It’s that time again: inspection time! Inspection time doesn’t have to be a dreaded part of the year. With a little preparation, equipment inspections can be a breeze. Regular inspections keep your facility operational and save money in the long run. Whether it’s a safety inspection mandated by the state, insurance company, or just good company policy, you want to be ready.
Why Do Inspections Matter?
No maintenance program is complete without an inspection schedule. Regularly scheduled inspections are used to ensure that equipment is in proper working order and performing as designed. When inspections allow you to discover problems early on, additional maintenance or replacements can be put on the schedule and prevent serious future issues. The alternative is having equipment fail when you’re not expecting it - and the downtime that comes with that. Inspections give you the ability to schedule an interruption of service when it works for your schedule, minimizing downtime for your facility.
Inspections also keep your facility safe. Some systems can be a nuisance when they go down. Other systems can endanger lives if they fail catastrophically. Inspections help prevent equipment from getting to that point. Boilers are a great example of equipment that benefits from regular inspection by trained personnel, which is required by law in many states.
What Systems Need Inspecting?
Almost every system in your facility can benefit from regularly scheduled inspections. Your electrical and mechanical systems should all have inspection times scheduled as a part of your facility’s preventative maintenance program. Using a computerized maintenance management system (CMMS) can help take the labor out of making sure your facility stays in tip-top shape. A CMMS is used to record inspections, place work orders, and schedule future maintenance or inspections. Many CMMS systems can be used on mobile devices as well, making inspections incredibly easy and efficient.
What Is Needed for a Successful Inspection?
As with many things in life, having the right tools for the job is essential. Inspections are no different. The technician performing the inspection needs to be equipped with everything necessary to confirm the equipment is in proper working order or mark that something does not seem right (in order to decide if further inspection or repair is warranted). For specialized equipment like boilers, most facilities will not have a trained inspector in house. For systems like these, contract out their inspection to ensure the equipment is inspected correctly. In addition to being trained and qualified to work on the equipment, an inspector will require access to the following for a proper inspection:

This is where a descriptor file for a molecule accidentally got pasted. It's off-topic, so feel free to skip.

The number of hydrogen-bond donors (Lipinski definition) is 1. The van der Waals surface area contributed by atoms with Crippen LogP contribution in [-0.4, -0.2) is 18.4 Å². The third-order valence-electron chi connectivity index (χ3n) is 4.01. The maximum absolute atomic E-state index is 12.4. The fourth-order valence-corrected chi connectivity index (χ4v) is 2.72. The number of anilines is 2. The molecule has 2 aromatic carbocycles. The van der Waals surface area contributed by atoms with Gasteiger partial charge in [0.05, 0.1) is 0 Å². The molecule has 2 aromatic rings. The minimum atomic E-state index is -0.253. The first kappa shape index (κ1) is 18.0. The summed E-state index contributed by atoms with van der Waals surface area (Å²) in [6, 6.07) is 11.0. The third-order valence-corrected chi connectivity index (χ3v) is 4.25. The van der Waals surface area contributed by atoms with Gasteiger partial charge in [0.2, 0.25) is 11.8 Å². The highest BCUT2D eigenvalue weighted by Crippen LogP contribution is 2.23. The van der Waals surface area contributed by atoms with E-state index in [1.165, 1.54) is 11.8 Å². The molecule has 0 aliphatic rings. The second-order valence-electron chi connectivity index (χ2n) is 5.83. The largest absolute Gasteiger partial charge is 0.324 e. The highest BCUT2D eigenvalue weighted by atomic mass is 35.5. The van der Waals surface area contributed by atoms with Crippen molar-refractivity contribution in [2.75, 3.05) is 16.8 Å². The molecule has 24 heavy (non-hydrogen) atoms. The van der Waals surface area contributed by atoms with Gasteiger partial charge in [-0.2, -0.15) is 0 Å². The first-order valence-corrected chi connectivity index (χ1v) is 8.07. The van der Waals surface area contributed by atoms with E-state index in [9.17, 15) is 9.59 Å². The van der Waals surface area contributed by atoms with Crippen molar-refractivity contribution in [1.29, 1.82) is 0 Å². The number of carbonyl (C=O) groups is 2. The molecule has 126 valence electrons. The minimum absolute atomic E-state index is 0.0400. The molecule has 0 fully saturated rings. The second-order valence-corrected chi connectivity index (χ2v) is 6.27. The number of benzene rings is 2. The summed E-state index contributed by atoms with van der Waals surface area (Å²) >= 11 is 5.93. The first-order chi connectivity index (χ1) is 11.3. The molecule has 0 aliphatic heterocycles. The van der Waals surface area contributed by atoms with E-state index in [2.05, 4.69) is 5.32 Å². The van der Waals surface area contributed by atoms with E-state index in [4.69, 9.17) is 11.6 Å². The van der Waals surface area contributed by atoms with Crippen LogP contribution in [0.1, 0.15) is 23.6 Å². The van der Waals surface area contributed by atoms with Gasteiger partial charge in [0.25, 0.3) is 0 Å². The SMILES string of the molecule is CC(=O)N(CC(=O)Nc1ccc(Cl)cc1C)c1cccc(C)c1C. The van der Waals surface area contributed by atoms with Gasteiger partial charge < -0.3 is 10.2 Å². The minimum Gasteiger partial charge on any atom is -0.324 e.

- A good pen light.
- Industrial stethoscope.
- Vibration pen.
- Infrared thermometer.
- Ladders to access equipment.
- Drop light with extension cord to access equipment.
- Lock-Out / Tag-Outs for isolated equipment to be inspected.
Even with the right tools and training, inspections are no good unless they are done on the right equipment at the right times. An inspection program should take into account what needs to be inspected while the equipment is off, as well as what must be inspected while the equipment is in operation. Scheduling short periods of downtime so that the inspector can check on belts, chains, and other power transmission equipment is worthwhile if it prevents major, unscheduled downtime in the future.
What Kind of Inspections Should You Do?
Although you could have just one inspection schedule, this approach often leads to items being overlooked and equipment not being properly inspected. Breaking inspections out by what specific components are being checked helps ensure inspections serve their purpose. Some of the most common types of inspections are:
- Safety Inspections: Check first aid kits, ensure safeties are working on equipment and check that PPE materials are in order.
- Lighting Inspections: Check and replace bulbs. Inspect that exterior lighting fixtures are working and properly sealed.
- Boiler Inspections: Check that safety valves are in proper working order. Inspect the exterior of the boiler for obvious signs of deterioration or failure. Make sure the boiler area is free from debris and potentially combustible items. Check and clean both the fireside and waterside.
- Electrical Inspections: Check fuses and circuit breakers for good condition. Verify that timers and motion detectors are working properly. Change batteries in equipment as needed.
- Building Inspections: Check that walls, paint, and ceiling are all in good working condition and note signs of deterioration.
- Mechanical Inspections: Filters should be changed in HVAC equipment and the units should be cleaned out. Compressed air lines should be checked for leaks and signs of deterioration.
Regularly scheduled inspections reduce downtime, extend equipment operating lives, and ultimately save money. If your facility doesn’t currently have good equipment inspection times scheduled, give us a call and let us help.